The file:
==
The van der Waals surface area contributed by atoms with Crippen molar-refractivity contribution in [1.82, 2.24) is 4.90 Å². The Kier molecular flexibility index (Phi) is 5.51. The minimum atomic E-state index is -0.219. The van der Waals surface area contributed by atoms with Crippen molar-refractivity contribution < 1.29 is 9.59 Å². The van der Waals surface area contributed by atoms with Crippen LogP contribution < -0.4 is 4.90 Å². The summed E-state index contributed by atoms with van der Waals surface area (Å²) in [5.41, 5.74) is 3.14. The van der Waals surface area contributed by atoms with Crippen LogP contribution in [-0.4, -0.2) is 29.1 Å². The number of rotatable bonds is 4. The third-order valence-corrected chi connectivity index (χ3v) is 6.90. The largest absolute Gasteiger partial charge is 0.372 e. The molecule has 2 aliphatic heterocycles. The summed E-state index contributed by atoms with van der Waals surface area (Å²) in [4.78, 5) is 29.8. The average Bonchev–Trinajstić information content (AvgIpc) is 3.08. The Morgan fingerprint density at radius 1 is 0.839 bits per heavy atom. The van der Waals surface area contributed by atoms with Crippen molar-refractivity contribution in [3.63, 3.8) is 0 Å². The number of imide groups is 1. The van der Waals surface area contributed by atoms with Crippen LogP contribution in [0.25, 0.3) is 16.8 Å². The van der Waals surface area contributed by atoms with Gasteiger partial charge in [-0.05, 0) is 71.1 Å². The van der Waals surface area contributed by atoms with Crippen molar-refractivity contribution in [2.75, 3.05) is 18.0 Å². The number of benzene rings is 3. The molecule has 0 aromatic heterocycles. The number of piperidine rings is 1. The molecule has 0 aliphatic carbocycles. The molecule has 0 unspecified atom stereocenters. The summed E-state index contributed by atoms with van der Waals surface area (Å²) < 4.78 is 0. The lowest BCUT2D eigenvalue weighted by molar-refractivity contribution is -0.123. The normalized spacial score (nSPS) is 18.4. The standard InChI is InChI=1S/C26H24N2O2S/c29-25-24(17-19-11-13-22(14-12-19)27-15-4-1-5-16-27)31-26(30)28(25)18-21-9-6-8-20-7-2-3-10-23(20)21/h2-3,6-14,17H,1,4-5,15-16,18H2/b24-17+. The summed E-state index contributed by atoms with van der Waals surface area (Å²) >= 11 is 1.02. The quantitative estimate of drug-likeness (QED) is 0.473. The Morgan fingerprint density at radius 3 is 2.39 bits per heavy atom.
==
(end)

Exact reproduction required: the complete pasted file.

The van der Waals surface area contributed by atoms with Crippen molar-refractivity contribution in [1.82, 2.24) is 4.90 Å². The Kier molecular flexibility index (Phi) is 5.51. The minimum atomic E-state index is -0.219. The van der Waals surface area contributed by atoms with Crippen molar-refractivity contribution < 1.29 is 9.59 Å². The van der Waals surface area contributed by atoms with Crippen LogP contribution < -0.4 is 4.90 Å². The summed E-state index contributed by atoms with van der Waals surface area (Å²) in [5.41, 5.74) is 3.14. The van der Waals surface area contributed by atoms with Crippen LogP contribution in [-0.4, -0.2) is 29.1 Å². The number of rotatable bonds is 4. The third-order valence-corrected chi connectivity index (χ3v) is 6.90. The largest absolute Gasteiger partial charge is 0.372 e. The molecule has 2 aliphatic heterocycles. The summed E-state index contributed by atoms with van der Waals surface area (Å²) in [4.78, 5) is 29.8. The average Bonchev–Trinajstić information content (AvgIpc) is 3.08. The Morgan fingerprint density at radius 1 is 0.839 bits per heavy atom. The van der Waals surface area contributed by atoms with Crippen molar-refractivity contribution in [3.63, 3.8) is 0 Å². The number of imide groups is 1. The van der Waals surface area contributed by atoms with Crippen LogP contribution in [0.25, 0.3) is 16.8 Å². The van der Waals surface area contributed by atoms with Gasteiger partial charge in [-0.05, 0) is 71.1 Å². The van der Waals surface area contributed by atoms with Crippen molar-refractivity contribution in [2.75, 3.05) is 18.0 Å². The number of benzene rings is 3. The molecule has 0 aromatic heterocycles. The number of piperidine rings is 1. The molecule has 0 aliphatic carbocycles. The molecule has 0 unspecified atom stereocenters. The summed E-state index contributed by atoms with van der Waals surface area (Å²) < 4.78 is 0. The lowest BCUT2D eigenvalue weighted by molar-refractivity contribution is -0.123. The normalized spacial score (nSPS) is 18.4. The standard InChI is InChI=1S/C26H24N2O2S/c29-25-24(17-19-11-13-22(14-12-19)27-15-4-1-5-16-27)31-26(30)28(25)18-21-9-6-8-20-7-2-3-10-23(20)21/h2-3,6-14,17H,1,4-5,15-16,18H2/b24-17+. The summed E-state index contributed by atoms with van der Waals surface area (Å²) >= 11 is 1.02. The quantitative estimate of drug-likeness (QED) is 0.473. The Morgan fingerprint density at radius 3 is 2.39 bits per heavy atom.